Resilience is defined as a dynamic process that entails a positive adaptation to contexts of adversity. According to the ecological model, resilient behavior emerges as a result of the interaction between individual, relational, community and cultural variables. The Child and Youth Resilience Measure (CYRM-28), developed in Canada and based on the ecological model, has been validated in several countries. The objective of this article is to present the cultural adaptation (studies I and II) and validation (study III) in Spanish at risk youth. A three-study mixed-method design was selected. Study I includes translations and a confirmatory and exploratory factor analysis of a sample of 270 Spanish young persons (56.9% boys) aged between 12 and 18 years (M = 14.65; SD = 1.27) from an urban public elementary school. Study II uses semi-structured interviews with adolescents identified as resilient and presents a content analysis and a reformulation of items with experts. Study III includes the confirmatory factor analysis, internal consistency, test-retest, convergent and discriminant validity, and multivariate analysis of variance to explore group differences of the resulting scale CYRM-32. The sample consisted of 432 at-risk young persons (54.9% boys) aged between 12 and 19 years old (M = 14.99; SD = 2.23). The results confirm the adequate psychometric properties of the CYRM-32 scale. From the original scale, 4 items were eliminated, 5 were reformulated presenting very low saturations. Meanwhile, 6 items were added to the cultural adaptation phase, resulting in a 32-item scale. The confirmatory analysis confirms the 3 factors expected in the CYRM-32 scale with good reliability indexes (Cronbach's alpha total scale 0.88, family interaction 0.79, interaction with others 0.72 and individual skills 0.78). The scale has convergent and discriminant validity in relation to the Brief Resilient Coping Scale, Coping Scale for Adolescents and Self-Concept. Significant differences were found in the scores of the CYRM-32 scale for the ethnic variable [F(71. 358) = 1.714, p < 0.001], while no differences appear according to age and gender. This finding confirms the importance of culture in the resiliency processes. The CYRM-32 scale has good psychometric properties and is a new alternative for measuring resilience in Spanish at-risk youth.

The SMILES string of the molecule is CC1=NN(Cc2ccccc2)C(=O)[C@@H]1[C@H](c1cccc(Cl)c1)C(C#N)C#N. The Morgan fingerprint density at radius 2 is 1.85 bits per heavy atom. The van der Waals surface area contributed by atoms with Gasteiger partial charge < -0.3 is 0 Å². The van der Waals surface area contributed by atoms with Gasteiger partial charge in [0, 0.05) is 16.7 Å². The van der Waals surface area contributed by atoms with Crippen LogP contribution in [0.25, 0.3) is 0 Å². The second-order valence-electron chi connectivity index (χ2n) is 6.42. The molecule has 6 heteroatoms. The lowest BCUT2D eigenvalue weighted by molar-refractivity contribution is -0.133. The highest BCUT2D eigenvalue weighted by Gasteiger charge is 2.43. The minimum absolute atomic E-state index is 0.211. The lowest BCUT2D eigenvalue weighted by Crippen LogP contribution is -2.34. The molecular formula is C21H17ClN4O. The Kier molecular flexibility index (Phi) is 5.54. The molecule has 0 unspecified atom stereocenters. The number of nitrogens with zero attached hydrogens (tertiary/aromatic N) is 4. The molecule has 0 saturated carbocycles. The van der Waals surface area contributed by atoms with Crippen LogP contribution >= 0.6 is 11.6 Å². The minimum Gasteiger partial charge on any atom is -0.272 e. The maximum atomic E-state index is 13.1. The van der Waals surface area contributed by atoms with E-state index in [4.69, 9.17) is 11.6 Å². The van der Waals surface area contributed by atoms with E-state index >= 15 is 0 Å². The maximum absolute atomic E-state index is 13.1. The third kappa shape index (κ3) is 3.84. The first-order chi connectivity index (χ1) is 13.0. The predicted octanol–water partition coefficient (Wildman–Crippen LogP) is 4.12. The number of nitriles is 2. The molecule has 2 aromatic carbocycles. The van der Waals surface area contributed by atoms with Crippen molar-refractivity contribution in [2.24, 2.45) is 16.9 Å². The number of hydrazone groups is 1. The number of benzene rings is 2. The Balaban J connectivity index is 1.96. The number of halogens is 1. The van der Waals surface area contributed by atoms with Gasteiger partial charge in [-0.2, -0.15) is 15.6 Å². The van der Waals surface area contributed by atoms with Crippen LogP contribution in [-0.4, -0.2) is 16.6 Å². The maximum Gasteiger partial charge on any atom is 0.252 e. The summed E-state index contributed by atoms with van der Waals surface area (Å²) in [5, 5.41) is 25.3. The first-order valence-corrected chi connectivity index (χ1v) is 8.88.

Adaptation and Psychometric Properties of the Spanish Version of Child and Youth Resilience Measure (CYRM-32)
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